Some memorable quiz answers given over the years:

The Weakest Link (Germany)
Q: What chocolate bar has the same name as the Roman God of War?

A: Snickers.

The Weakest Link (France)
Q: In which country was chewing gum invented?

A: Hollywood.

Family Feud (USA)
Q: Name something that needs to heat up before you use it.

A: Your wife.

Radio 1 Breakfast Show (UK)
Host: Which ‘S’ is a kind of whale that can grow up to 80 tonnes?

Contestant: Ummm . . .

Host: It begins with “S” and rhymes with “perm”.

Contestant: Shark.

Beg, Borrow or Steal (UK)
Host: Where do you think Cambridge University is?

Contestant: Geography isn't my strong point.

Host: There’s a clue in the title.

Contestant: Leicester.

Social showmanship

The enjoyment of participating in quizzes seems to be manifold. Firstly, as noted previously, there is often a financial or tangible reward if you win. Then there is the showmanship aspect – proving to your friends that you are a clever clogs. Finally there is a social aspect. “I enjoy quizzing very much because the questions provide so much new information,” explains Kalliolevo. “Although this applies more in national and international quizzes, which have much more detailed, longer and harder questions, and less so in pubs! I also like the atmosphere of team competitions when I get to solve questions with other team members. In pub quizzes, there are many teams which consist of friends who want to spend some time together, drink some beer and have some entertainment.”

Legendary Finnish TV game shows:

Kymppitonni
Originally broadcast from 1985-2005, the show was revived by SuomiTV in 2009 and now runs on the channel dayily. The show has five contestants each of which sit in their own booth inside a two-story structure. Each contestant chooses a word that they give hints of while others make guesses. The aim is to have only one contestant guessing right. The show was, and still is, hosted by Riitta Väisänen.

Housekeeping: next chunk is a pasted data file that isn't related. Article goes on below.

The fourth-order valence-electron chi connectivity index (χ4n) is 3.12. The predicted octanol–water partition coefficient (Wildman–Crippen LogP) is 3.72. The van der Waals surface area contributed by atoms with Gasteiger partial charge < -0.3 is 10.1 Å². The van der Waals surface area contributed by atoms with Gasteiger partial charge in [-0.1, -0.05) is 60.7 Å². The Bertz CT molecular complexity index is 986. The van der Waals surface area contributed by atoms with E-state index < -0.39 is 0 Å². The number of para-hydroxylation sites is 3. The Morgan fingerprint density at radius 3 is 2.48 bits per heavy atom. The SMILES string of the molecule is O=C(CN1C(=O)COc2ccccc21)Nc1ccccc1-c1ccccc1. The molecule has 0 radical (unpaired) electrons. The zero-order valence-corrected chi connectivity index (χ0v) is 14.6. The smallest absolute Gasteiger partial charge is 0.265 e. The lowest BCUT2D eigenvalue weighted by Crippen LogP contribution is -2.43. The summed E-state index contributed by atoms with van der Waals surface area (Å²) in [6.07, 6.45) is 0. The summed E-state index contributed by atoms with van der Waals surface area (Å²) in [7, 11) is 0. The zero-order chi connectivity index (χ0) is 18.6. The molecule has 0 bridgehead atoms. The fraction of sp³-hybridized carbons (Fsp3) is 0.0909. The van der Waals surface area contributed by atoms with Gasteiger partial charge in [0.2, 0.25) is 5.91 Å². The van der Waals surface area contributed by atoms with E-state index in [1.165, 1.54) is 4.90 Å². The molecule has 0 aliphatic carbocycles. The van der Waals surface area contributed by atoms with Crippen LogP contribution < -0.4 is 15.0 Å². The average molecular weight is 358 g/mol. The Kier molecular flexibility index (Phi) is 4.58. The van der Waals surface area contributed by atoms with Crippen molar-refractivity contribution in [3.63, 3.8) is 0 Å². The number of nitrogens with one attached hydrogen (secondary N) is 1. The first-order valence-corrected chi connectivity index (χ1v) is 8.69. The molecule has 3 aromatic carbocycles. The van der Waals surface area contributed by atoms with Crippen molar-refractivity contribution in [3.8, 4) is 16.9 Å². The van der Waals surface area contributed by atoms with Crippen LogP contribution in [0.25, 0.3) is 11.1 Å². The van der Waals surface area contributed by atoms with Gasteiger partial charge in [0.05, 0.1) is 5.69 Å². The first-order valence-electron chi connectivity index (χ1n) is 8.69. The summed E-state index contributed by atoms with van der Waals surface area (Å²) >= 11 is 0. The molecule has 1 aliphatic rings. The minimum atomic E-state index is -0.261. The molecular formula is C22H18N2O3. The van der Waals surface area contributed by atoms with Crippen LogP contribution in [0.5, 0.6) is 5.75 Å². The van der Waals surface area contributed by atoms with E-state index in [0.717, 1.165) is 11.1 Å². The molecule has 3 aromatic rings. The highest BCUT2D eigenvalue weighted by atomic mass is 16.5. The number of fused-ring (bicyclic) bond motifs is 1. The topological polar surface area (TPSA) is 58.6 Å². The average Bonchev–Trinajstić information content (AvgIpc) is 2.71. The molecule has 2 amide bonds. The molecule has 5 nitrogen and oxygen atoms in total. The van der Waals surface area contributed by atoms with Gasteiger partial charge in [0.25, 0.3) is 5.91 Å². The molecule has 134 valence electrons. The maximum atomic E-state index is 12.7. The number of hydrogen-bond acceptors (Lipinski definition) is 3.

Thilia Thalia
This show originated in 1982 and came to an end in 2005. Originally named as Thilia Thalia Tallallaa, the last part of the name was later cut. The show had two teams of two Finnish actors representing their theatre. The questions revolved around culture and the teams were also asked to perform improvisation acts.

Speden Spelit
Created and hosted by Pertti “Spede” Pasanen, the legendary Finnish comedian, this show was one of the most watched shows on MTV3 for a years. It was broadcast between 1988 and 2002 and included different comic challenges from jump rope competition to holding a ping-pong ball on top of a running hair dryer.

Finland being the small country that it is, most quiz fans here move in small circles. “I estimate the group of regular quiz participants in Finland consists of 5-600 people,” suggests Kauppinen. “So of course you get to know other players quite well.” Kalliolevo generally agrees: “It depends on the quiz. In some pub quizzes, there are the same or almost the same teams from week to week and one gets to know people. In others, the amount of teams changes a lot and there are many new faces even every week. In international quizzes, the competitors are almost always the same. I have made some nice acquaintances over time.”